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  • br Resection of DNA ends The highly conserved

    2024-04-02


    Resection of DNA ends The highly conserved MRN/MRX complex (Mre11-Rad50-Nbs1 in metazoan; Mre11-Rad50-Xrs2 in yeast) and the Ku70/Ku80 heterodimer (hereafter referred to as Ku) are the first protein complexes to be recruited at DSBs [6]. The presence of Ku and MRN/MRX mediates the recruitment of proteins that religate the broken DNA ends by NHEJ [7], [8], [9]. NHEJ is active only on blunt or minimally processed DNA ends, and therefore is inhibited by the nucleolytic degradation of the 5′ strands. The latter process, referred to as 5′–3′ resection, generates 3′ single-stranded DNA (ssDNA) tails at the DSB ends and commits DSB repair to HR [10]. The Replication Protein A (RPA) complex binds to the ssDNA tails and recruits the ATR/Mec1 checkpoint kinase. Thus the decision to resect a DSB is fundamental not only to initiate DSB repair by HR, but also to activate the ATR/Mec1-mediated checkpoint response.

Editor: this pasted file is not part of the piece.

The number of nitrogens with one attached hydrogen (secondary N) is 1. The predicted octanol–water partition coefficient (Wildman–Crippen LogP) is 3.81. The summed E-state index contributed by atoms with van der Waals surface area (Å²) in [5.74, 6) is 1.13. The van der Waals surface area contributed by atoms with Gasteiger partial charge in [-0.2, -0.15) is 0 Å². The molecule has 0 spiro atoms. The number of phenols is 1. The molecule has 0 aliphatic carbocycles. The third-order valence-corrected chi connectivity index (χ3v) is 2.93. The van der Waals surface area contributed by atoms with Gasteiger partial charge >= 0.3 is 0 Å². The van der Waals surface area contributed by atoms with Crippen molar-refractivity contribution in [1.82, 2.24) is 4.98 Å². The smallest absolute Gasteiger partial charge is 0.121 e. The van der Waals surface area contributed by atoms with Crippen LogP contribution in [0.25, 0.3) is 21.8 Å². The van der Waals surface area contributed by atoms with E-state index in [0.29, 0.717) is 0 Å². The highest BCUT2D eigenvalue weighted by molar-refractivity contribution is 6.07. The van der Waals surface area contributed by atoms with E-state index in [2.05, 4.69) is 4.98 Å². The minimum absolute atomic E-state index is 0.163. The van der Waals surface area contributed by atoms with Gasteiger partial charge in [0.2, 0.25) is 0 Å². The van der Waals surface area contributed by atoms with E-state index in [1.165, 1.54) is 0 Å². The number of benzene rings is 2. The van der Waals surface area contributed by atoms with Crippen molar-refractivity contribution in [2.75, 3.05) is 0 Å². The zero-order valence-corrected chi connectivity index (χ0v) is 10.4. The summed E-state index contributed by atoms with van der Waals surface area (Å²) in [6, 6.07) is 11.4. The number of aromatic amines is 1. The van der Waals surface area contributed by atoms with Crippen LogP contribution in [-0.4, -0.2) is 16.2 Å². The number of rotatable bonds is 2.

The ATR/Mec1 and ATM/Tel1 checkpoint kinases Generation of DNA DSBs triggers the activation of the DNA damage checkpoint signal transduction pathways, which coordinate the DNA damage response [3]. Checkpoint signaling comprises a protein kinase cascade initiated by the two apical protein kinases, which are called ATM and ATR in mammals or Tel1 and Mec1, respectively, in S. cerevisiae (Fig. 2). In collaboration with accessory proteins, these two kinases respond to DNA damage by phosphorylating downstream effectors that coordinate Cy3 TSA progression with DNA repair. ATM and ATR are members of the phosphoinositide 3-kinase-related protein kinase (PIKK) family. The consensus motif for phosphorylation by ATM/ATR is hydrophobic-X-hydrophobic-[S/T]-Q. Other members of the PIKK family include the DNA-dependent protein kinase (DNA-PK), the homolog of Caenorhabditis elegans SMG-1 (SMG1) and the mammalian target of rapamycin (mTOR). The PIKK enzymes are large proteins (270–450kDa) that have analogous structures, characterized by N-terminal HEAT repeat domains followed by relatively small kinase domains [70]. The kinase domain is located near the C-terminus and is flanked by two regions of sequence similarity called FAT (FRAP, ATM, TRRAP) and FATC (FAT C-terminus) domains, which might interact and participate in the regulation of the kinase activity [71]. The remaining part of each protein consists of multiple α-helical HEAT repeats [72], a single HEAT unit being a pair of interacting anti-parallel helices linked by a flexible “intra-unit” loop [73]. These regions are predicted to adopt large superhelical conformations creating extended surfaces that mediate protein and DNA interactions. The presence of a common evolutionarily conserved structure among all PIKK-like proteins raises the possibility that, despite their different biological roles, all these proteins share common underlying properties. Both ATM/Tel1 and ATR/Mec1 are activated by DNA damage, but their DNA damage specificities are distinct. ATM/Tel1 is activated by DSBs, whereas ATR/Mec1 responds to a broad spectrum of DNA lesions that induces the generation of ssDNA [3]. DNA damage-activated ATR/Mec1 and/or ATM/Tel1 promote the activation of the downstream effector kinases Rad53 and Chk1 (vertebrate CHK2 and CHK1, respectively) [74]. In S. cerevisiae, Mec1 activates both Rad53 and Chk1, Cy3 TSA while human ATM and ATR primarily activate CHK2 and CHK1, respectively. Activation of the effector kinases requires mediator proteins, among which are the BRCT-domain-containing protein Rad9 and its metazoan ortholog 53BP1 (Fig. 2). In particular, Rad9 is phosphorylated in a Mec1- and/or Tel1-dependent manner upon DNA damage, and these phosphorylation events create a binding site for Rad53, which then undergoes in-trans autophosphorylation events required for its full activation as a kinase [75], [76], [77]. Mec1-dependent phosphorylation of Rad53 allows further autoactivation [78], [79]. Moreover, Rad9 oligomerization is required to maintain checkpoint signaling through a feedback loop involving Rad53-dependent phosphorylation of the Rad9 BRCT domain [80]. Fully activated Rad53 is then released from the hyperphosphorylated Rad9 complex [81]. Vertebrate CHK2 is also known to dimerize and to undergo ATM-dependent autophosphorylation in-trans, but the role for the DNA damage mediators in this activation remains to be investigated.